Edward Snowden Edward Snowden, center. (Tanya Lokshina/Human Rights Watch)

Amid the news about Edward Snowden, I worry that we are losing sight of a critical fact: He has been in an airport for three weeks. There’s a certain irony in the fact that the person who has forced us to discuss privacy and security is stuck in one of the places where the trade-off between the two is most visible (and, in America, willing to pat you down with the back of a gloved hand). But also, this is reaching Terminal levels.

As a matter of full disclosure, I am pathologically fond of airports. I once started a MeetUp group for people who really like airports and wish they had an excuse to spend more time in them. Being stuck in an airport for three weeks comes very close to my idea of heaven. I could not survive a second if I fell into a mine or were stranded on an island. But roughing it in an airport? Absolutely.

Usually airports are blurs of regret. They are the things you run through, panting, to your gate from the security checkpoint, where you had to throw out six containers of liquids and one Wiffle bat as the other travelers stared disapprovingly at you.

There is so much to do there, and instead of doing any of it — having a long, relaxing meal at any of numerous TGIs Friday, getting a chair massage from those chair-massage people, buying tiny tubes of toothpaste — you are busy hurtling sweatily to your gate as they repeat your name over the intercom.

No matter what your idea of a good time is, you can do it in an airport — or try to, as former Idaho senator Larry Craig can attest. (Unless your idea of a good time is leaving your baggage unattended, or napping stretched out on seats that do not have uncomfortable arm rests dividing them.) Airports are like malls, but with fewer teenagers from the 1980s and more haggard people who have just lost their containers of liquids. In theory, you can get all of your shopping done for the year. Between the expensive electronics, new luggage, the purveyors of giant pretzels, and the one weird store that sells only scarves and polished rocks, there is something for everyone on your list. You can view being stuck there as a hellish nightmare scenario — or a fun opportunity to get some “me” time in.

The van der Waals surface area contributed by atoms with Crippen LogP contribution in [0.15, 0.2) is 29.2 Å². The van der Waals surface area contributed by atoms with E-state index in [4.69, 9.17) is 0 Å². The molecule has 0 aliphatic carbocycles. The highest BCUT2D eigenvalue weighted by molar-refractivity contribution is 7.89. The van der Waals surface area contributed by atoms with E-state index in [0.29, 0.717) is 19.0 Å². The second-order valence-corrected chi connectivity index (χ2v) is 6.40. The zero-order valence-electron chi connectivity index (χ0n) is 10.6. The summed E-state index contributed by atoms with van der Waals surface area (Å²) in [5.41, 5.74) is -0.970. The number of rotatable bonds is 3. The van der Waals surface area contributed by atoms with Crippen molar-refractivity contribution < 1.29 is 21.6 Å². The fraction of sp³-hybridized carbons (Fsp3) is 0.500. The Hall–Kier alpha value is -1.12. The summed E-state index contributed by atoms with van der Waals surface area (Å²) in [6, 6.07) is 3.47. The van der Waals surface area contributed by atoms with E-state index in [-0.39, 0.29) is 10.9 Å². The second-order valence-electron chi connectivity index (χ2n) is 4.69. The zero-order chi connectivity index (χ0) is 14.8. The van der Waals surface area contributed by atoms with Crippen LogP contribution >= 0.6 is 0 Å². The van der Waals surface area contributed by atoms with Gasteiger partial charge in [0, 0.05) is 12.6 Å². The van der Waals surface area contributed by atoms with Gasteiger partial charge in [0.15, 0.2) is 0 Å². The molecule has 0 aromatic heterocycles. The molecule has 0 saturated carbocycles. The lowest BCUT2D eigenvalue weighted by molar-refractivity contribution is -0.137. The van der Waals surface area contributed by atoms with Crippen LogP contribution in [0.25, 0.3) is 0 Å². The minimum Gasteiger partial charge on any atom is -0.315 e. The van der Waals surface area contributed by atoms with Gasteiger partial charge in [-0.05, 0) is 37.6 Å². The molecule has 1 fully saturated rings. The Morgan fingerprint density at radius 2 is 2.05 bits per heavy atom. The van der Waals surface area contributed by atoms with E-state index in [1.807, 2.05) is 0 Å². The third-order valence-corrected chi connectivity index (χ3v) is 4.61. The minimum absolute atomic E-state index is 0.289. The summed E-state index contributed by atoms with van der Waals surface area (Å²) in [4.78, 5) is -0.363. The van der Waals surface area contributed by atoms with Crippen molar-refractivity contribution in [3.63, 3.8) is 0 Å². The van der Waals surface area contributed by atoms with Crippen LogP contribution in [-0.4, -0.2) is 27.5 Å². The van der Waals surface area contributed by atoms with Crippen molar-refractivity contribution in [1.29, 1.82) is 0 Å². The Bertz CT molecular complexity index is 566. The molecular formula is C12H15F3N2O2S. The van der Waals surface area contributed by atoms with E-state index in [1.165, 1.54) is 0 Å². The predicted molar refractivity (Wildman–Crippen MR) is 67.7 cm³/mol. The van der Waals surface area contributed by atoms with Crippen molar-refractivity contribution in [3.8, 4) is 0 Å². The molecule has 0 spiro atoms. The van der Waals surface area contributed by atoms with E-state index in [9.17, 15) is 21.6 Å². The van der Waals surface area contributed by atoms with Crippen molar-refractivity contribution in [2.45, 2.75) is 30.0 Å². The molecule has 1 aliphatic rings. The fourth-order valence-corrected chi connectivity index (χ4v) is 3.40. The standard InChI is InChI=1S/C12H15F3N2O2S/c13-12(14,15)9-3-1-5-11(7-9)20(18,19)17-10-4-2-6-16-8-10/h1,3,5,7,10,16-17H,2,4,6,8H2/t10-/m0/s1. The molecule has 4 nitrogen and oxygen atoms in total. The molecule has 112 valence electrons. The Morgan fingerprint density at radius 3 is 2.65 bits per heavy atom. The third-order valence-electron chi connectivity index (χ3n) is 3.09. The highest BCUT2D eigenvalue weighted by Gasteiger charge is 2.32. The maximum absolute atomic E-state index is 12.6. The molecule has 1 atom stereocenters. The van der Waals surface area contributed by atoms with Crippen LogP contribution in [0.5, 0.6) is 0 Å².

Among the fun activities available:

  • Sit down next to a baby, announce, “PAYBACK TIME” and scream wordlessly for eight hours.
  • Buy a novelty shot glass with a stereotype of the city where the airport is located
  • Buy 38 magazines that feature profiles of Channing Tatum
  • Purchase universal remote at electronics store and use it to tune the TVs to something that isn’t Anderson Cooper Looking Concerned.
  • Sneak a workout in by jogging from gate to gate.
  • Get flowers and make a big sign with a common last name on it and stand there at the baggage claim looking hopeful, yet nervous, just to see what happens. Hey, maybe you’ll make a new friend!
  • Try to communicate with Larry Craig.
  • Actually read Skymall, cover to cover.

Sure, Anne Applebaum described the terminal as “the most soul-destroying, most angst-inducing transport hub in the world.” But remember — it’s what you make it! Now, back to that needed conversation about privacy, transparency, and security that we’ve been having.